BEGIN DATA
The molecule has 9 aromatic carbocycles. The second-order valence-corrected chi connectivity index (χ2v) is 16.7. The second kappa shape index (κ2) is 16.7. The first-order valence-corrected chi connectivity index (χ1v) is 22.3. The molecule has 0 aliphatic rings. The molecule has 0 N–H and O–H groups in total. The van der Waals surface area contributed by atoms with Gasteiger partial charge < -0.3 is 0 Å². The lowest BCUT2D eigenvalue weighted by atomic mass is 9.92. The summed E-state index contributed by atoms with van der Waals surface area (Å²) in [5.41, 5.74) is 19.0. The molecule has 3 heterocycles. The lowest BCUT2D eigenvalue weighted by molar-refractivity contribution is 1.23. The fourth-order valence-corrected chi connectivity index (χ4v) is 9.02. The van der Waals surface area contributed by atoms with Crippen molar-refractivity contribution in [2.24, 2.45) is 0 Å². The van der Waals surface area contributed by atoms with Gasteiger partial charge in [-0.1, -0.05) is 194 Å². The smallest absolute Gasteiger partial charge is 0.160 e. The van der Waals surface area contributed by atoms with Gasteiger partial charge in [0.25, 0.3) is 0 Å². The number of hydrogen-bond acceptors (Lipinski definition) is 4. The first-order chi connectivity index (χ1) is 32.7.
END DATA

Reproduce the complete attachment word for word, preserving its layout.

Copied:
The molecule has 9 aromatic carbocycles. The second-order valence-corrected chi connectivity index (χ2v) is 16.7. The second kappa shape index (κ2) is 16.7. The first-order valence-corrected chi connectivity index (χ1v) is 22.3. The molecule has 0 aliphatic rings. The molecule has 0 N–H and O–H groups in total. The van der Waals surface area contributed by atoms with Gasteiger partial charge < -0.3 is 0 Å². The lowest BCUT2D eigenvalue weighted by atomic mass is 9.92. The summed E-state index contributed by atoms with van der Waals surface area (Å²) in [5.41, 5.74) is 19.0. The molecule has 3 heterocycles. The lowest BCUT2D eigenvalue weighted by molar-refractivity contribution is 1.23. The fourth-order valence-corrected chi connectivity index (χ4v) is 9.02. The van der Waals surface area contributed by atoms with Crippen molar-refractivity contribution in [2.24, 2.45) is 0 Å². The van der Waals surface area contributed by atoms with Gasteiger partial charge in [-0.1, -0.05) is 194 Å². The smallest absolute Gasteiger partial charge is 0.160 e. The van der Waals surface area contributed by atoms with Gasteiger partial charge in [0.25, 0.3) is 0 Å². The number of hydrogen-bond acceptors (Lipinski definition) is 4. The first-order chi connectivity index (χ1) is 32.7.